And then: even more decisions to be made, even better (more understood? more transparent?) products to be made and their benefits communicated. John Gruber asserts that we’re missing the silent benefit of having automatic backups[4] with services like iCloud and Google+ Photos – but this strikes me as being the trade-off that you have to make that you don’t really want to have to make. Your choice is binary at the moment: either back nothing up automatically, or back everything automatically. But in the same way that people would look at Facebook and see a collapse of context around who you’re friends with and the environments in which you interact with them (on this, I frequently cite Matt Locke’s Six Spaces of Social Media[5], but you could also pick up a copy of danah boyd’s latest[6] for an introduction to context in computer-mediated social relationships), you have a singular application that’s used in a variety of contexts – business and personal, at the very least – for which there is only one backup setting: on or off.

You can see Apple’s dilemma: they want to make things that are simple to understand, easy to use and that more often than not, do the Right Thing and don’t offer surprises. So what are some alternatives? Not using the main Camera app, the one that, at least until iOS 8 has been privileged in accessing certain camera functions? Using separate photo-taking apps that back up to their own stores? Remembering which app to use when you want to take a photograph? Those don’t sound particularly intuitive, but they’re off-the-top-of-my-head thoughts on how you might start to separate out these different use-cases.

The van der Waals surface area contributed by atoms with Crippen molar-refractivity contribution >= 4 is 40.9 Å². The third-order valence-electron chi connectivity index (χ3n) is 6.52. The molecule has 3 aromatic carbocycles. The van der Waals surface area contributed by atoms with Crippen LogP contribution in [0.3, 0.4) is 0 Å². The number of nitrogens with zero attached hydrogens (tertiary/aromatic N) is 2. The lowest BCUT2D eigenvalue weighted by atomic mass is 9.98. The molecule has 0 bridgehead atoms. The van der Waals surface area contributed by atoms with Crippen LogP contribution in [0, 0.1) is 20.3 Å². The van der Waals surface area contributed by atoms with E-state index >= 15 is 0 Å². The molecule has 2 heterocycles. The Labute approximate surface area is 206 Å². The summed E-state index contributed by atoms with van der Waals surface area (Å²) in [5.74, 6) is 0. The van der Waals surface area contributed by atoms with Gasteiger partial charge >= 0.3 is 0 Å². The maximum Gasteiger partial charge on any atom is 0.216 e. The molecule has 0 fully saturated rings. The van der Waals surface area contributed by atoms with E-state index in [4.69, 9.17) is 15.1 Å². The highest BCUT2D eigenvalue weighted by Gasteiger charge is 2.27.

I was reminded by Chris Locke of Dave Eggers’ The Circle[7], a sort of Swiftian cautionary tale as to what the geniuses are up to in Silicon Valley busy inventing the future, and whilst Eggers can come in for a lot of criticism for not actually knowing what he’s talking about in terms of *specifics*, I can honestly say that the *feel* of the novel is remarkably accurate in spaces. There is, undoubtedly, a sense of *mission*. But anyway.

As Powazek says that the Web created the Modern Camera, the field of connectivity is the next upgrade. We kind of know this because we keep talking about the Internet of Things, but celebrity photo hacking is a sort of weak signal of what happens when all lenses are networked. Pretty soon it will be easier – or even *cheaper* for you to get something that takes photos and has them automatically backed up, somewhere. You will not know, nor would you be expected to know, I suppose, whether that online store is “secure” or not. In other words, if you wanted to unbundle even more (and this goes against the tendency for bigger, more expensive things to aggregate in computing devices), you could imagine free-at-the-point-of-consumption cameras, hooked into ubiquitous wireless network coverage, that came with their own backup store either ad-funded or subscription funded. Free cameras. Lifetime storage. Just click past this message from our sponsor. Or, you know, Amazon provides the service and runs backend vision processing spun-up on its servers that will dynamically provide buy-it-now links when you view the photos.